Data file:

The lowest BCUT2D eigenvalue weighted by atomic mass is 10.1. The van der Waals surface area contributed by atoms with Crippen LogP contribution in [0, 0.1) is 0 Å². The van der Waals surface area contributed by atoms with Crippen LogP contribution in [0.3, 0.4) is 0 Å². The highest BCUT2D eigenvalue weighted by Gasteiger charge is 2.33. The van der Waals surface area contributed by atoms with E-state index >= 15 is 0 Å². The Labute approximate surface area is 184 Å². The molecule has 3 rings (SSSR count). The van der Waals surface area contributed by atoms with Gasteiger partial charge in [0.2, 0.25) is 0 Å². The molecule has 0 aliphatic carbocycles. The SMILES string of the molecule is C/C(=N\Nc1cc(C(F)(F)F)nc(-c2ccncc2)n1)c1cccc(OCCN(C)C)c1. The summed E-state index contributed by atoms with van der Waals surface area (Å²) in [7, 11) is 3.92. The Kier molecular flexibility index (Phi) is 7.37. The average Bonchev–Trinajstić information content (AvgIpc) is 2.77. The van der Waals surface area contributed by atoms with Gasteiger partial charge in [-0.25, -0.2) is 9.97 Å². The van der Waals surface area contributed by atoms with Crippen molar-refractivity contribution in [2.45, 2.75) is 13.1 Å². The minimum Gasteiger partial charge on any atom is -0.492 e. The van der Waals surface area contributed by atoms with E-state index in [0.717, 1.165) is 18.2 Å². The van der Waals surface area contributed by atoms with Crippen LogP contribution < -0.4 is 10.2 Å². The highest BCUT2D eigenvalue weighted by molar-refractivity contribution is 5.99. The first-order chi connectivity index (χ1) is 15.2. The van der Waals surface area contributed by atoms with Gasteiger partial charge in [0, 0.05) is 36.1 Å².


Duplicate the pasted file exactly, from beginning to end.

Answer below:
The lowest BCUT2D eigenvalue weighted by atomic mass is 10.1. The van der Waals surface area contributed by atoms with Crippen LogP contribution in [0, 0.1) is 0 Å². The van der Waals surface area contributed by atoms with Crippen LogP contribution in [0.3, 0.4) is 0 Å². The highest BCUT2D eigenvalue weighted by Gasteiger charge is 2.33. The van der Waals surface area contributed by atoms with E-state index >= 15 is 0 Å². The Labute approximate surface area is 184 Å². The molecule has 3 rings (SSSR count). The van der Waals surface area contributed by atoms with Gasteiger partial charge in [0.2, 0.25) is 0 Å². The molecule has 0 aliphatic carbocycles. The SMILES string of the molecule is C/C(=N\Nc1cc(C(F)(F)F)nc(-c2ccncc2)n1)c1cccc(OCCN(C)C)c1. The summed E-state index contributed by atoms with van der Waals surface area (Å²) in [7, 11) is 3.92. The Kier molecular flexibility index (Phi) is 7.37. The average Bonchev–Trinajstić information content (AvgIpc) is 2.77. The van der Waals surface area contributed by atoms with Gasteiger partial charge in [-0.25, -0.2) is 9.97 Å². The van der Waals surface area contributed by atoms with Crippen molar-refractivity contribution in [2.45, 2.75) is 13.1 Å². The minimum Gasteiger partial charge on any atom is -0.492 e. The van der Waals surface area contributed by atoms with E-state index in [0.717, 1.165) is 18.2 Å². The van der Waals surface area contributed by atoms with Crippen LogP contribution < -0.4 is 10.2 Å². The highest BCUT2D eigenvalue weighted by molar-refractivity contribution is 5.99. The first-order chi connectivity index (χ1) is 15.2. The van der Waals surface area contributed by atoms with Gasteiger partial charge in [0, 0.05) is 36.1 Å².